Photos 223For years I’ve written haikus for people I don’t know. They send me a photo of someone and a few words about that person, along with $30, and I conjure up something about the person looking back at me from the photo. This takes some time. I want to get to something essential, something of this human being’s heart and soul. No one has ever sent me a photo of someone they don’t love dearly, and I respect that love and want the haiku to reflect it. Once it’s finished, I hand-letter the haiku on a piece of card stock and mail it back. All the proceeds go to support a school I’m involved with in Haiti. The photo/haiku/school forms an invisible triangle: 1) Me at my wooden desk gazing at 2) a photo of someone I don’t know in support of 3) both the sender and students, none of whom I’ve met in real life. You can’t order a poem like you order a taco, except sometimes you can. Poems are everywhere. Like the wondrous Ms. Nye says, what we have to do is live in a way that lets us find them.


Valentine for Ernest Mann, by Naomi Shihab Nye

You can’t order a poem like you order a taco.
Walk up to the counter, say, “I’ll take two”
and expect it to be handed back to you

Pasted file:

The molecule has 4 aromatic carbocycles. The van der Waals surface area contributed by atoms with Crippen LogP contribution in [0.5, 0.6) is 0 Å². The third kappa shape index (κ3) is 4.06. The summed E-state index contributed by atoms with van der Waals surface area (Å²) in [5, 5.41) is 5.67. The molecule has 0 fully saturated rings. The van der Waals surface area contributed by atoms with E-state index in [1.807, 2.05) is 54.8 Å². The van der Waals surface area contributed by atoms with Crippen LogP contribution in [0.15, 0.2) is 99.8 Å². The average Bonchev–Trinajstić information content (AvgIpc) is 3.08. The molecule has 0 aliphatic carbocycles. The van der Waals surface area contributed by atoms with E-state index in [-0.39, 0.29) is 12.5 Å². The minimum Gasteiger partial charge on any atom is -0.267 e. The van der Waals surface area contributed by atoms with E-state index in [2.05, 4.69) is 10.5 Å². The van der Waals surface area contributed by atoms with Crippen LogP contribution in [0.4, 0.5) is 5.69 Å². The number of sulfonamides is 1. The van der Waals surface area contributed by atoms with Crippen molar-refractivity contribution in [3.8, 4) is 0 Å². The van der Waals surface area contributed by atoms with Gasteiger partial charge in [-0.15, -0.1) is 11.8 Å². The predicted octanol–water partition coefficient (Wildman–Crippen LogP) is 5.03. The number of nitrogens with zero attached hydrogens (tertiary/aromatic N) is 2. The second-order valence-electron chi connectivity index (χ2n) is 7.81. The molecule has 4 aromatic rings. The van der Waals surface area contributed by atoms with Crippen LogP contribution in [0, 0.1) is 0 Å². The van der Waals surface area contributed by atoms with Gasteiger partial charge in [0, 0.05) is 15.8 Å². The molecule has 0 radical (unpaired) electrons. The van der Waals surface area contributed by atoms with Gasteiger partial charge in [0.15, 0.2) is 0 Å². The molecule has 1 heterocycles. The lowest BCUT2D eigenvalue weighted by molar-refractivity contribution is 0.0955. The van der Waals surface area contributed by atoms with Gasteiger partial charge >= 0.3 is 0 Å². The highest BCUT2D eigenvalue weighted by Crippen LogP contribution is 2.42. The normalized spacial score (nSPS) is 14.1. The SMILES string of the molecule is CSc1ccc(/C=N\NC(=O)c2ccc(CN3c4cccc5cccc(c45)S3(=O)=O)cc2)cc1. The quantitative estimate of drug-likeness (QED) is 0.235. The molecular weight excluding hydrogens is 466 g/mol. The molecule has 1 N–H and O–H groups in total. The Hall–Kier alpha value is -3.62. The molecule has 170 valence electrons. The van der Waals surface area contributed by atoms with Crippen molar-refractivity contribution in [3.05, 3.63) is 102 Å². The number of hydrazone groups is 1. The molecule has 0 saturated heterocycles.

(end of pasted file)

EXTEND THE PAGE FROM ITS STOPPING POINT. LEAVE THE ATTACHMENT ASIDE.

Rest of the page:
on a shiny plate.

Still, I like your spirit.
Anyone who says, “Here’s my address,
write me a poem,” deserves something in reply.
So I’ll tell a secret instead:
poems hide. In the bottoms of our shoes,
they are sleeping. They are the shadows
drifting across our ceilings the moment 
before we wake up. What we have to do
is live in a way that lets us find them.

Once I knew a man who gave his wife
two skunks for a valentine.
He couldn’t understand why she was crying.
“I thought they had such beautiful eyes.”
And he was serious. He was a serious man
who lived in a serious way. Nothing was ugly
just because the world said so. He really
liked those skunks. So, he re-invented them
as valentines and they became beautiful.
At least, to him. And the poems that had been hiding
in the eyes of skunks for centuries 
crawled out and curled up at his feet.

Maybe if we re-invent whatever our lives give us
we find poems. Check your garage, the off sock
in your drawer, the person you almost like, but not quite.
And let me know.


​For more information on ​Naomi Shihab Nye, please click here.

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Poem of the Week, by Dorianne Laux

Screen Shot 2018-04-05 at 8.44.54 AMA few days ago at the store I stood in line, my groceries on the conveyor belt: butter, greens, an avocado, carrots and peppers and potatoes. The person behind me placed their items on the belt: two packages of ice cream sandwiches. About once a year I get a craving for an ice cream sandwich, and looking at the picture on the boxes made me want one. I turned to see who was buying them. She was middle-aged, with faded hair and a worn, tired face, wearing a jacket with a broken zipper. Hunched over. She’s been through some things, was the thought in my mind, and I waited for her to look up so I could smile at her and chat a little while we waited for the cashier. But she never did look up. And I thought of this poem, by the wondrous Dorianne Laux. So many people out there, all of us maybe, who have been through some things. Oh, the water.